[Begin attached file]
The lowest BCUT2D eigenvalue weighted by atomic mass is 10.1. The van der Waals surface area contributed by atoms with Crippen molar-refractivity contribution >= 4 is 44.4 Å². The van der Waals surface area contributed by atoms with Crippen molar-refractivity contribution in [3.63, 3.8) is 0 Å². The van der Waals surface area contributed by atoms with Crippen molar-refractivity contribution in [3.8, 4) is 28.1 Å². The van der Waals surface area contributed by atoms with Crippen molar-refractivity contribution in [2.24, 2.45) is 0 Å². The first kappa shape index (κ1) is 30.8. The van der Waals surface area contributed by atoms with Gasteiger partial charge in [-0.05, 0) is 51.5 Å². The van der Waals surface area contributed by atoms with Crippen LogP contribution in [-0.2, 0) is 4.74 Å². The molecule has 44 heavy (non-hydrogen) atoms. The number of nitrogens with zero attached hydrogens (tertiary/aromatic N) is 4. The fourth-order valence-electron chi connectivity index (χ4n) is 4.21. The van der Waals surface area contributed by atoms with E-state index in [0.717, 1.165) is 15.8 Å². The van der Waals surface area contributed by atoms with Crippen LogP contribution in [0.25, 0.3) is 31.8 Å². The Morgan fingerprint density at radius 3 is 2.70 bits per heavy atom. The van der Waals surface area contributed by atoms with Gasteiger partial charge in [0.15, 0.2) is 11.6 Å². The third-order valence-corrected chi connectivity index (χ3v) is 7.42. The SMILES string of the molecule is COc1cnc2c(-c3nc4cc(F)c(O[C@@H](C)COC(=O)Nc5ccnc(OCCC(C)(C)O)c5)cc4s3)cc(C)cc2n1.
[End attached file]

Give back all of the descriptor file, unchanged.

The lowest BCUT2D eigenvalue weighted by atomic mass is 10.1. The van der Waals surface area contributed by atoms with Crippen molar-refractivity contribution >= 4 is 44.4 Å². The van der Waals surface area contributed by atoms with Crippen molar-refractivity contribution in [3.63, 3.8) is 0 Å². The van der Waals surface area contributed by atoms with Crippen molar-refractivity contribution in [3.8, 4) is 28.1 Å². The van der Waals surface area contributed by atoms with Crippen molar-refractivity contribution in [2.24, 2.45) is 0 Å². The first kappa shape index (κ1) is 30.8. The van der Waals surface area contributed by atoms with Gasteiger partial charge in [-0.05, 0) is 51.5 Å². The van der Waals surface area contributed by atoms with Crippen LogP contribution in [-0.2, 0) is 4.74 Å². The molecule has 44 heavy (non-hydrogen) atoms. The number of nitrogens with zero attached hydrogens (tertiary/aromatic N) is 4. The fourth-order valence-electron chi connectivity index (χ4n) is 4.21. The van der Waals surface area contributed by atoms with E-state index in [0.717, 1.165) is 15.8 Å². The van der Waals surface area contributed by atoms with Crippen LogP contribution in [0.25, 0.3) is 31.8 Å². The Morgan fingerprint density at radius 3 is 2.70 bits per heavy atom. The van der Waals surface area contributed by atoms with Gasteiger partial charge in [0.15, 0.2) is 11.6 Å². The third-order valence-corrected chi connectivity index (χ3v) is 7.42. The SMILES string of the molecule is COc1cnc2c(-c3nc4cc(F)c(O[C@@H](C)COC(=O)Nc5ccnc(OCCC(C)(C)O)c5)cc4s3)cc(C)cc2n1.